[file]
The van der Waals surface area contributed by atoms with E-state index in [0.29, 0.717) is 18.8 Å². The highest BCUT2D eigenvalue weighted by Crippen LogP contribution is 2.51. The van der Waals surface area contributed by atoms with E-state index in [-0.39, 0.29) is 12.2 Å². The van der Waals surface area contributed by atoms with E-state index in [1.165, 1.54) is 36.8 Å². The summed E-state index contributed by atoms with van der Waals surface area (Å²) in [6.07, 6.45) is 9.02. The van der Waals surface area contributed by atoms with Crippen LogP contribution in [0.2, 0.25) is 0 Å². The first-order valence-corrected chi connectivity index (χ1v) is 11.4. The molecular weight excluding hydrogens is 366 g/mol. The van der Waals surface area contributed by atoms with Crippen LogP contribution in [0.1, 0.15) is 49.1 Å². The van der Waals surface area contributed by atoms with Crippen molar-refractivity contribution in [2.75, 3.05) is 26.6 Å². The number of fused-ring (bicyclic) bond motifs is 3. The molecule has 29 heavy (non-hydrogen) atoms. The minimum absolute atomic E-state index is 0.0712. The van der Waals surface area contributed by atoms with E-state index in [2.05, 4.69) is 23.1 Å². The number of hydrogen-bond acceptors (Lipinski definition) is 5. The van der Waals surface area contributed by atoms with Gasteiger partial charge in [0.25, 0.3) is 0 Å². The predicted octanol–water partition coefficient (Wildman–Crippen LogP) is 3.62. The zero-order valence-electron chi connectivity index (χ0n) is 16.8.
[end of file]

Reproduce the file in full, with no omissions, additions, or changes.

The van der Waals surface area contributed by atoms with E-state index in [0.29, 0.717) is 18.8 Å². The highest BCUT2D eigenvalue weighted by Crippen LogP contribution is 2.51. The van der Waals surface area contributed by atoms with E-state index in [-0.39, 0.29) is 12.2 Å². The van der Waals surface area contributed by atoms with E-state index in [1.165, 1.54) is 36.8 Å². The summed E-state index contributed by atoms with van der Waals surface area (Å²) in [6.07, 6.45) is 9.02. The van der Waals surface area contributed by atoms with Crippen LogP contribution in [0.2, 0.25) is 0 Å². The first-order valence-corrected chi connectivity index (χ1v) is 11.4. The molecular weight excluding hydrogens is 366 g/mol. The van der Waals surface area contributed by atoms with Crippen LogP contribution in [0.1, 0.15) is 49.1 Å². The van der Waals surface area contributed by atoms with Crippen molar-refractivity contribution in [2.75, 3.05) is 26.6 Å². The number of fused-ring (bicyclic) bond motifs is 3. The molecule has 29 heavy (non-hydrogen) atoms. The minimum absolute atomic E-state index is 0.0712. The van der Waals surface area contributed by atoms with E-state index in [2.05, 4.69) is 23.1 Å². The number of hydrogen-bond acceptors (Lipinski definition) is 5. The van der Waals surface area contributed by atoms with Gasteiger partial charge in [0.25, 0.3) is 0 Å². The predicted octanol–water partition coefficient (Wildman–Crippen LogP) is 3.62. The zero-order valence-electron chi connectivity index (χ0n) is 16.8.